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Old 20th February 2007, 04:44 AM   #1561
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Default Drilling in copper

Hi fellas, I was working on drilling holes in my copper heatsinks as well this evening so here is what I did for all you newbies out there. First I tried to use my 7.2V battery operated Ryobi drill with titanium metal bits and of course that didn't work. I ended up killing the bit and thank god my drill was okay .

So I went off to Lowes and purchased 1) 2 foot X 2 foot X 1/2 inch thick piece of birch plywood, 2) A set of protective goggles, 3) A wonderful kitset of bits that cost me only $15 for what looks like 50 or 60 bits for all uses, woodworking, metal, masonry, etc... 4) A Black & Decker 6A corded power drill and a pair of 99 cent clamps that fit supertight.

So I clamped the copper pieces that I had (each about 1/2 inch thick!). Marked the hole with a hammer and nail so that my bit won't 'walk' all over the copper. Added a little bit of canola oil to the end of the bit and started drilling away with the copper clamped to the plywood. Even with a 6 amp drill, it took some work and I had to give the bit a break every now and then from overheating. At the end, my copper piece felt every so slightly warm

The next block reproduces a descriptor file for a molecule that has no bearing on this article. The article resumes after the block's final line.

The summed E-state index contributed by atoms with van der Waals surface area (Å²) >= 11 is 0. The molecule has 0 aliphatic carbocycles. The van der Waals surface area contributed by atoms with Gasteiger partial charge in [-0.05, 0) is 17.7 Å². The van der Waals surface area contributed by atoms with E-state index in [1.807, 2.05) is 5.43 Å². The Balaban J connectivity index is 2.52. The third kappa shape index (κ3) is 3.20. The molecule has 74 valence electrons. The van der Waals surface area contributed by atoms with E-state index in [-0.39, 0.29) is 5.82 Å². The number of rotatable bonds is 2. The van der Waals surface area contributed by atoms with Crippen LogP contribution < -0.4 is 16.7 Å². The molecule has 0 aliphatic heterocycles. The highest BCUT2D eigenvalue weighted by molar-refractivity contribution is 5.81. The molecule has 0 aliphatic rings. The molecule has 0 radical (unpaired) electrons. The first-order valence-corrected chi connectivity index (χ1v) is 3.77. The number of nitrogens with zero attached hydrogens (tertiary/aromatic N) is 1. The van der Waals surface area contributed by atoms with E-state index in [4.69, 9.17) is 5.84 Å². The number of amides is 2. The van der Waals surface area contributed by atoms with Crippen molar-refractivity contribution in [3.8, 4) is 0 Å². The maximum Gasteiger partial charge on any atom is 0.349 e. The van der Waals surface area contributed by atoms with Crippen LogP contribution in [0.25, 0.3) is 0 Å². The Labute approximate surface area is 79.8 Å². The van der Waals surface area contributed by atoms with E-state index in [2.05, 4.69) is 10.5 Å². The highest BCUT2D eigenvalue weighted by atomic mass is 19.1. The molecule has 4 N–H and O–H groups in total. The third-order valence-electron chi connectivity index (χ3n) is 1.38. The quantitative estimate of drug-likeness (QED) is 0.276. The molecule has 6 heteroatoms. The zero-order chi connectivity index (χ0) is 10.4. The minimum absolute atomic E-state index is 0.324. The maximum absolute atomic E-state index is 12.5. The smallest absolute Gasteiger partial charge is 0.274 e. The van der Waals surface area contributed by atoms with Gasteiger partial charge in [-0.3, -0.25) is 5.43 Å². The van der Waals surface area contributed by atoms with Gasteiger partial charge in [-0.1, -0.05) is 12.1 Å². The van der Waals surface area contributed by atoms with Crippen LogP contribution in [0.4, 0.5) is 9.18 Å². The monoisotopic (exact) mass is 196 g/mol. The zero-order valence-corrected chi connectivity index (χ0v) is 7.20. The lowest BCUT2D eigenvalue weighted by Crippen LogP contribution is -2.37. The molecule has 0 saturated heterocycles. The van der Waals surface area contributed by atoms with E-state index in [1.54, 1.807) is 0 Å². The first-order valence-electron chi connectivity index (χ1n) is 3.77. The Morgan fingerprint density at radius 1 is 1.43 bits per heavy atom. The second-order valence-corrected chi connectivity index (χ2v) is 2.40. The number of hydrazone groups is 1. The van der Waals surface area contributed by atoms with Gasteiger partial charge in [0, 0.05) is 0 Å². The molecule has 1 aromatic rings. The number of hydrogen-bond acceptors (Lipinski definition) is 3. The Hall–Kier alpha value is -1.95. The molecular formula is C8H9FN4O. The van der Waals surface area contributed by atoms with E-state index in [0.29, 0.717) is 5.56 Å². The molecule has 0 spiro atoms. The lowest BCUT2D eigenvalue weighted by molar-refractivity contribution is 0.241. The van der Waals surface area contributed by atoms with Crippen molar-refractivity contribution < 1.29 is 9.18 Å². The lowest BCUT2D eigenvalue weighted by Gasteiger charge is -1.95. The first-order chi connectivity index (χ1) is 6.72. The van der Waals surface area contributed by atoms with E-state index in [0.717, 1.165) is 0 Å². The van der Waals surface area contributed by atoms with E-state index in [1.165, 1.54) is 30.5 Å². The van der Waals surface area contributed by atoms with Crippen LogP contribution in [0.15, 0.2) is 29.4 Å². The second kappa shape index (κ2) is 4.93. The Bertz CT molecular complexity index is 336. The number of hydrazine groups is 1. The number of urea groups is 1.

After going through two pieces of copper 1/2 inch thick each, my drill bit was worn, but hey, the kitset I bought had a ton more so...

Moral: Its not just important to be safe and careful...its just as important to spend some dough and buy the right tools. My Black & Decker cost me $29.95. If it were cordless it would be a heck of a lot more and since you don't need a cordless when you are diying amps you can get more for your money.

My 7.2V Ryobi has been relegated to drywall drills

Just an FYI,

Anand.
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Old 22nd February 2007, 06:27 AM   #1562
DIAR is offline DIAR  Finland
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You need to use a lot of oil etc. when drilling metal. It makes the drilling a lot faster and protects your drill bits. I normally use bicycle oil from a spray can. Using a spray can it's easy to add oil during drilling.
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Old 22nd February 2007, 05:21 PM   #1563
EdT is offline EdT  Canada
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The standard TPA(Tool Point Angle is 118Deg) on all drill bits, if you are able to grind it to 100Deg TPA on a bench grinder would be better for non-ferrous metals. USe light lubricant such as WD-40 or Varsol for best results, brass and copper tends to stick to the flutes of the drill bit.
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Old 22nd February 2007, 05:50 PM   #1564
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The key here is to use Bench Drill Press adjusted for proper speed; drilling copper is not much problem then.

It took me less than half an hour to fabricate that 2" thick heatsink.

I usually use those drill bits (with aluminum): http://www.diyaudio.com/forums/showt...5896#post45896